And then there is Italy which is threatening to leave the Euro. Its 10-year sovereign yield is up 26.6 basis points today.

italy10.png

Vesuvius Redux?

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What is the PE10 telling us about Emerging Market Equities?

By Callum Thomas

Forecasting is hard, especially about the future, but with the right indicators we can make it at least a little less hard.  In today’s article I show how important valuations can be in shedding light on long term expected returns for emerging market equities.  It’s a unique angle on what is generally a well-understood principal in asset allocation.

The chart comes from a piece of research I did which looked across global equity markets at the relationship between the PE10 and expected returns. The chart shows the 10-year forward price change across time against the PE10 valuation metric.

Continue reading What is the PE10 telling us about Emerging Market Equities?

European Inflation Concerns Also Rising?

By Michael Ashton

In this space I write a lot about inflation, but specifically I focus mostly on US inflation. However, inflation is substantially a global process – a paper by two ECB economists in 2005 (and our independent followup) found that nearly 80% of the variance in inflation in the G7 and G12 could be accounted for by a common factor. This observation has investment implications, but I’m not focusing on those here…I’m just presenting that fact to explain why I am about to show a chart of European inflation.

Right, so technically it’s my second article in a row in which I mention European inflation. In last Friday’s “Potpourri for $500, Alex”, I noted that core European inflation rebounded to 1.1% after being counted for dead at 0.7% last month. But what is illustrated above is the inflation swaps market, and so is forward-looking. I think this looks a lot more dramatic: investors expect 5-year European inflation to average 1.5% over the next 5 years (a year ago, they were at 1.1% or so and two years ago the market was at 0.7%), and to converge up towards 1.8% where the 5y, 5y forward inflation swap indicates the approximate long-run expectation since it’s not significantly influenced by wiggles in energy.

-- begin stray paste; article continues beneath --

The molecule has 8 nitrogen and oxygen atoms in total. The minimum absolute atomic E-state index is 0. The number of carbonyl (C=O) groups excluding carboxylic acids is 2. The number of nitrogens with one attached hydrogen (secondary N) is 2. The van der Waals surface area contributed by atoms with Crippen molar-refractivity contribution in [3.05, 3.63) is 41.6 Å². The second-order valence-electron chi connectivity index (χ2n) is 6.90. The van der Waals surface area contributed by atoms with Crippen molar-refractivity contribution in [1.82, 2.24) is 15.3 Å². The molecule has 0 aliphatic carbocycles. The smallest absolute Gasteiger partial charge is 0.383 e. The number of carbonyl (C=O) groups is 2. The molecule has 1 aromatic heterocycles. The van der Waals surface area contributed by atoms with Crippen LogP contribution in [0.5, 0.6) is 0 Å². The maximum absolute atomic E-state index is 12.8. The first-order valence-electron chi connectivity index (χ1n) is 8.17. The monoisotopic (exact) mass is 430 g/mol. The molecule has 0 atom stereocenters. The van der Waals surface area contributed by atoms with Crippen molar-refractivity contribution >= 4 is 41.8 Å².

Continue reading European Inflation Concerns Also Rising?

So I Get This Question About Millrock Resources (MRO.v)…

By Otto Rock

…on Twitter yesterday:

And yes, after about 15 seconds on the internetwebpipes indeed turns out that this Nick Hodge is another mining stockpick wealth make-yer-rich guru who plies his knavery on the green and foolish of this world (I’d pay more attention to them all but I can’t be arsed these days), he runs something called “The Outsider Club”* and yes, he’s pumping Millrock Resources (MRO.v) to his merry band on knownothings and doing this to the stock:

It won’t last. It never does. And guess who’s selling to the new buyers?

Continue reading So I Get This Question About Millrock Resources (MRO.v)…

Here We Are Again! More Than 75% Of Loans Backing CMBS Deals Are Interest-only Mortgages

By Anthony B. Sanders

Similar Level To Late 2006 and early 2007

While interest-only mortgages have almost disappeared in the residential space (thanks in part to the Consumer Financial Protect Bureau’s efforts), they are growing again in the unregulated commercial space.